is licensed under a Creative Commons Attribution-NoDerivatives 4.0 International

7 Comments on this post

  1. […] investigating? You might be interested in the comments left below one of our earlier blogs (here), which was about a review on antibiotics for COPD but prompted interesting responses from Oli […]

  2. Thanks Oli for your positive feedback on the blog – we’re hoping to feature some CF reviews in future posts – and for your interesting comments. Thanks too to Nikki for the info on activity from the Cochrane Cystic Fibrosis and Genetic Disorders Group. It’s interesting to hear yet another instance of trial data being withheld… Cochrane reviews use the best available evidence, but sometimes the evidence isn’t made available! We really hope this blog will become a space where people discuss what Cochrane reviews might mean for them, and what future trials (and reviews!) should consider. We find lots of conversations are taking place on twitter (where I try to add the hashtag #CochraneEvidence to my tweets) and we’re hoping to generate some conversation on Facebook. We have a UK Cochrane Centre page but you might also be interested in the Cochrane Cystic Fibrosis and Genetic Disorders Group’s page and the Cochrane Consumer Network page.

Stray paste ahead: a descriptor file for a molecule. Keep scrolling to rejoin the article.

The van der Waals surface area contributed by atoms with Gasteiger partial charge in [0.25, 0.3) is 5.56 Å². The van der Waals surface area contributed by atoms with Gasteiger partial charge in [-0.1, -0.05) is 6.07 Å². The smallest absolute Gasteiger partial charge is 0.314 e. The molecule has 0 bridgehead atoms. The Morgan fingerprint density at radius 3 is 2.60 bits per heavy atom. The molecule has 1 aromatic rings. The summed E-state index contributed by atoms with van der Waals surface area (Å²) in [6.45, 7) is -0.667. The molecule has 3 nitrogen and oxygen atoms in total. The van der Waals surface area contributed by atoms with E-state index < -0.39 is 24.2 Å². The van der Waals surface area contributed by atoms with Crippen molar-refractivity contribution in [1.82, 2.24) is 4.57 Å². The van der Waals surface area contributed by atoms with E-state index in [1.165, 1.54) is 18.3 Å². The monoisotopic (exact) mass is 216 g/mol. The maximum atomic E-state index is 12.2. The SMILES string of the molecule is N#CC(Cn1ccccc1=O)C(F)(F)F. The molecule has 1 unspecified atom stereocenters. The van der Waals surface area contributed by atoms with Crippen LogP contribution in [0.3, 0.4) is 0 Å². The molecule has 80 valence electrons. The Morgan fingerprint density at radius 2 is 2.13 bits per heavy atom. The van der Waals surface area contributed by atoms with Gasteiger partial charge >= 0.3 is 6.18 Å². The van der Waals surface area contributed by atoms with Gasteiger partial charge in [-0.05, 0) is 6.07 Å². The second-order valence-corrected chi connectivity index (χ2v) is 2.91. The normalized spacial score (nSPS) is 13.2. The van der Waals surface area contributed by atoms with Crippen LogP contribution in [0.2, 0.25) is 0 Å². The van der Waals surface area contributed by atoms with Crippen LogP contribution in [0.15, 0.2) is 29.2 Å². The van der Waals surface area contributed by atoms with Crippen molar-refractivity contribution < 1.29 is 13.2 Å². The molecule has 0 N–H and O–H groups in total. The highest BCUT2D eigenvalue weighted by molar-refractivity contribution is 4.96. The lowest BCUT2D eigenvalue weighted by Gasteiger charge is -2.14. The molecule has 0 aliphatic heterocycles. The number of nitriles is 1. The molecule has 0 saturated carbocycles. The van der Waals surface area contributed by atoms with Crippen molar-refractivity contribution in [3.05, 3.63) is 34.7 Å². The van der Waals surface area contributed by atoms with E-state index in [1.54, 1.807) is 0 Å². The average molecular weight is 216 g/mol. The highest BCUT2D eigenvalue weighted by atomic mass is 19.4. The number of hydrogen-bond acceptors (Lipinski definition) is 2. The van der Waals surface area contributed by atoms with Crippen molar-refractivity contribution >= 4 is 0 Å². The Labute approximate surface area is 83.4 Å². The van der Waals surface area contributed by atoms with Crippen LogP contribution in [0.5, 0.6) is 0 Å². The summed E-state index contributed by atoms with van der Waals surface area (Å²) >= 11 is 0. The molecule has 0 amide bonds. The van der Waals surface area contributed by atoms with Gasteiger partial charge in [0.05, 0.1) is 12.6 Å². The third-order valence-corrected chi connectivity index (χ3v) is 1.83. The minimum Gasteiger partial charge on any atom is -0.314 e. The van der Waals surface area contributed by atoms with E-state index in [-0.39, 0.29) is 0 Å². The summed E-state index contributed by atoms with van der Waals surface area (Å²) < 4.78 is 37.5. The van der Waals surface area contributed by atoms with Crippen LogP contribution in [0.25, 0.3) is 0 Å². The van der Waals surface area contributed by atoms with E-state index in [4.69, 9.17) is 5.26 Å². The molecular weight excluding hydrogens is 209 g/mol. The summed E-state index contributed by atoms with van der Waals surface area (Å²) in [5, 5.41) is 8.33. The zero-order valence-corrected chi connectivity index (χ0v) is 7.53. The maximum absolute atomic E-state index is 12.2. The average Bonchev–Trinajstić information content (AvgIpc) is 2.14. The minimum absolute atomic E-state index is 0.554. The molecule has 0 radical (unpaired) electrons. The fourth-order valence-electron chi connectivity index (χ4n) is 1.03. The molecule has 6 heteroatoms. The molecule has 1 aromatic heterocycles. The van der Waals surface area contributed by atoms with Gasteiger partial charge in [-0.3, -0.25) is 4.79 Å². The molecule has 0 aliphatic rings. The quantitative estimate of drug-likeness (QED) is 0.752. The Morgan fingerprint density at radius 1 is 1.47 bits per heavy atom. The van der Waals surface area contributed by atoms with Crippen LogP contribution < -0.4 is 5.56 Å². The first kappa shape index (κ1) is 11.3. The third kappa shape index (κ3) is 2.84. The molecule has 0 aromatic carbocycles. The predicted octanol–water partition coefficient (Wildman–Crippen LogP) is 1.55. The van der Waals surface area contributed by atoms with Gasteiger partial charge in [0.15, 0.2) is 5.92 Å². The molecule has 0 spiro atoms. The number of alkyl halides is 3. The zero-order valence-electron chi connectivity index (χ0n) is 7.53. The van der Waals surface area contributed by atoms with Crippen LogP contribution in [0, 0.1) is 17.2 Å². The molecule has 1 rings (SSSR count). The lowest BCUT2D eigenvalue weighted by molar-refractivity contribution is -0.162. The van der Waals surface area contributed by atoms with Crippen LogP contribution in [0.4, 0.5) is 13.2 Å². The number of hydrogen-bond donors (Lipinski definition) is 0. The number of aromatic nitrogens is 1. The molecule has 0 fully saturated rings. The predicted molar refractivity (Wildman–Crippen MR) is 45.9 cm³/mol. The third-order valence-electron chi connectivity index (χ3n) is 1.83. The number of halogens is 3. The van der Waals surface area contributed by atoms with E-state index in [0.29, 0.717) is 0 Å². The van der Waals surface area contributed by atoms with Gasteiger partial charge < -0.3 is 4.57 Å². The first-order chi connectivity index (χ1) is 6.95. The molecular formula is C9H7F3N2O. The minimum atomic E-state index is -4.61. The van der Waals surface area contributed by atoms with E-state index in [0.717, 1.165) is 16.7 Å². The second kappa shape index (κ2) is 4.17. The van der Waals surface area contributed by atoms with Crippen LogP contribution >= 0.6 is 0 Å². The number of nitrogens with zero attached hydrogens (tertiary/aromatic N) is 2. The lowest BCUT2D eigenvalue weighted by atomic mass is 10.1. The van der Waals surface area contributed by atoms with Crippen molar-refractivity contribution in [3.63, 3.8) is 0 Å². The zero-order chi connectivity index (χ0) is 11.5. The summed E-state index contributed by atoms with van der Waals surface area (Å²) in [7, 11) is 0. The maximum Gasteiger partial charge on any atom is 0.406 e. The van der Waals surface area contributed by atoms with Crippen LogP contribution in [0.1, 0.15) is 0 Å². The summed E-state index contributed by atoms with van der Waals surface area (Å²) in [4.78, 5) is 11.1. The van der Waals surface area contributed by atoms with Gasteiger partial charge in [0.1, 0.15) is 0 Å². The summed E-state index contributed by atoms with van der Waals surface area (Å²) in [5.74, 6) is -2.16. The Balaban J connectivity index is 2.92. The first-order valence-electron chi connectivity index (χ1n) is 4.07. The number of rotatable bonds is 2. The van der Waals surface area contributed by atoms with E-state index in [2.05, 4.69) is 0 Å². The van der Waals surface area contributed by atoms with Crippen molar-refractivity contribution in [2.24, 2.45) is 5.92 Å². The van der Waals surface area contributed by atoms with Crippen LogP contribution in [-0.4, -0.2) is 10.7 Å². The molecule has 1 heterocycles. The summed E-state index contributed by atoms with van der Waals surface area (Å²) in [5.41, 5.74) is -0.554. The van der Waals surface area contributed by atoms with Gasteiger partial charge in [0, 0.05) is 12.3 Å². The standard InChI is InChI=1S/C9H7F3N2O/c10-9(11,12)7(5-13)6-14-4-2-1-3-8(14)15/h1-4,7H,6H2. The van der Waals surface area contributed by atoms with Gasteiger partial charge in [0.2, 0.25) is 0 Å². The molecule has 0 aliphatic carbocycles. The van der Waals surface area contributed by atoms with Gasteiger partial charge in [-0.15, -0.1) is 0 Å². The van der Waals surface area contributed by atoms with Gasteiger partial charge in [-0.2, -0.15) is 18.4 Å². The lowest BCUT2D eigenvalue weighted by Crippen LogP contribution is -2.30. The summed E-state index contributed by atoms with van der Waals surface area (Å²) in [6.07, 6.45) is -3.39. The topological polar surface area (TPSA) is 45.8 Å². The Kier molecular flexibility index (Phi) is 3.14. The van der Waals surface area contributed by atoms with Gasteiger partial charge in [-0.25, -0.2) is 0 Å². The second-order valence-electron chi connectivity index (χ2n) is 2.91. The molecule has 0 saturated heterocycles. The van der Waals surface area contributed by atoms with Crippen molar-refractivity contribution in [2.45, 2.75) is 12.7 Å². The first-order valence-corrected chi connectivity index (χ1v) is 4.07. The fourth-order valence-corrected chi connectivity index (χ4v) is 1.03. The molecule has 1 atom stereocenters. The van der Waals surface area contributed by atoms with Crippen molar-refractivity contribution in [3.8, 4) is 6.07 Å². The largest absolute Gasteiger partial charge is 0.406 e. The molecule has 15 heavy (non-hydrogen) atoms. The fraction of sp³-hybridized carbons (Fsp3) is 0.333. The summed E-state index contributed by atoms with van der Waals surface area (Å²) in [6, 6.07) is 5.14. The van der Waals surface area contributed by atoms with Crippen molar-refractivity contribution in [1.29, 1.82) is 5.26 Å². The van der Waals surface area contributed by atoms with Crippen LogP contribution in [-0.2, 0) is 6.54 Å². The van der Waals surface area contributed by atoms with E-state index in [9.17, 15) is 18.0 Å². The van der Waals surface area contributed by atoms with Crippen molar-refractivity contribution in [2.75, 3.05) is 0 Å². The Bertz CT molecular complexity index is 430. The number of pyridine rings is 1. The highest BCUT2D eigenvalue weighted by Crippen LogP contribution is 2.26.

Keep the comments coming!
    Sarah Chapman UK Cochrane Centre

    Sarah Chapman / Reply
  3. This is brilliant. I don’t have COPD but I do have Cystic Fibrosis. Are you doing something similar for CF exacerbations? I imagine COPD and CF have a good deal in common in terms of patient-relevant outcomes and designing better trials that help patients and provide NICE with the kind of data that would enable them to quantify and include quality of life (and actually adherence) factors as part of their QALY calculations. I think Colobreathe should be recommended for use even for patients who do tolerate the nebulised version because of the quality of life (40-60 mins per day saved, portability, no need for sterilising neb mouthpiece parts after each treatment, hygiene, no need to constitute/prepare drugs, no need for sharps) and obvious adherence gains. Adherence for nebs is probably 50-60% but much higher for inhalers. Until somebody does a trial to demonstrate that inhalers beat nebs on adherence and that this reduces hospitalisation (and therefore save NHS money), it seems these factors have no currency in QALY terms. That said, Bronchitol was approved and some weight was given to quality of life although not much and not in a way that seems rational. I don’t know why there was an ERG report and they took a lot of evidence from an expert patient advisor as part of the NICE guidance in that case but not for Colobreathe. For Bronchitol, no work seems to have been done on the effect of this sugar-based treatment on glucose levels in the airways which, as someone with CF-related diabetes who knows that bugs love sugar, would worry me. And it only has a very marginal effect on FEV1. I think perhaps NICE want to move people from expensive Pulmozyme onto Bronchitol over time but there is no evidence to say patients can switch. The evidence submitted seems so arbitrary and variable. I hate to see patients denied good drugs for bad reasons! Sorry to rant. Keep up the great work.